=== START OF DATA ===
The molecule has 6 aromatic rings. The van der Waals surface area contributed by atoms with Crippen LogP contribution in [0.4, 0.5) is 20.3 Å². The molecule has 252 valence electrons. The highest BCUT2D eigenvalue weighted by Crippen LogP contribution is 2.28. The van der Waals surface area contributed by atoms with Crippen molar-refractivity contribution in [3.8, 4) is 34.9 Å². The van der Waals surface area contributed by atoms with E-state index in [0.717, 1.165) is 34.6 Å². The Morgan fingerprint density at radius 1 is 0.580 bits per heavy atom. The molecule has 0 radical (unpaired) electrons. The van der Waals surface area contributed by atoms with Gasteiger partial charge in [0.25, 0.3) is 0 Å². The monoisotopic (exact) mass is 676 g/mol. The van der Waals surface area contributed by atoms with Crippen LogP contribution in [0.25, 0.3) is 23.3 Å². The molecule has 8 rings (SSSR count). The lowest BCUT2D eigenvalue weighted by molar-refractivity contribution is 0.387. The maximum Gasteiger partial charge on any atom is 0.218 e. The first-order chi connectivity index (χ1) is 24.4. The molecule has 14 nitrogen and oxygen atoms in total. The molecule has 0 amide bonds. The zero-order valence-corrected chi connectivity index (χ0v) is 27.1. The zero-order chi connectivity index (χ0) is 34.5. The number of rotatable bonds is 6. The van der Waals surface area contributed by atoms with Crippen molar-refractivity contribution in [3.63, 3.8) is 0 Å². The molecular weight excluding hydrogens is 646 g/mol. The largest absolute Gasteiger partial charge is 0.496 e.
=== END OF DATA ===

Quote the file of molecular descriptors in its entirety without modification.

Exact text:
The molecule has 6 aromatic rings. The van der Waals surface area contributed by atoms with Crippen LogP contribution in [0.4, 0.5) is 20.3 Å². The molecule has 252 valence electrons. The highest BCUT2D eigenvalue weighted by Crippen LogP contribution is 2.28. The van der Waals surface area contributed by atoms with Crippen molar-refractivity contribution in [3.8, 4) is 34.9 Å². The van der Waals surface area contributed by atoms with E-state index in [0.717, 1.165) is 34.6 Å². The Morgan fingerprint density at radius 1 is 0.580 bits per heavy atom. The molecule has 0 radical (unpaired) electrons. The van der Waals surface area contributed by atoms with Gasteiger partial charge in [0.25, 0.3) is 0 Å². The monoisotopic (exact) mass is 676 g/mol. The van der Waals surface area contributed by atoms with Crippen LogP contribution in [0.25, 0.3) is 23.3 Å². The molecule has 8 rings (SSSR count). The lowest BCUT2D eigenvalue weighted by molar-refractivity contribution is 0.387. The maximum Gasteiger partial charge on any atom is 0.218 e. The first-order chi connectivity index (χ1) is 24.4. The molecule has 14 nitrogen and oxygen atoms in total. The molecule has 0 amide bonds. The zero-order valence-corrected chi connectivity index (χ0v) is 27.1. The zero-order chi connectivity index (χ0) is 34.5. The number of rotatable bonds is 6. The van der Waals surface area contributed by atoms with Crippen molar-refractivity contribution in [3.63, 3.8) is 0 Å². The molecular weight excluding hydrogens is 646 g/mol. The largest absolute Gasteiger partial charge is 0.496 e.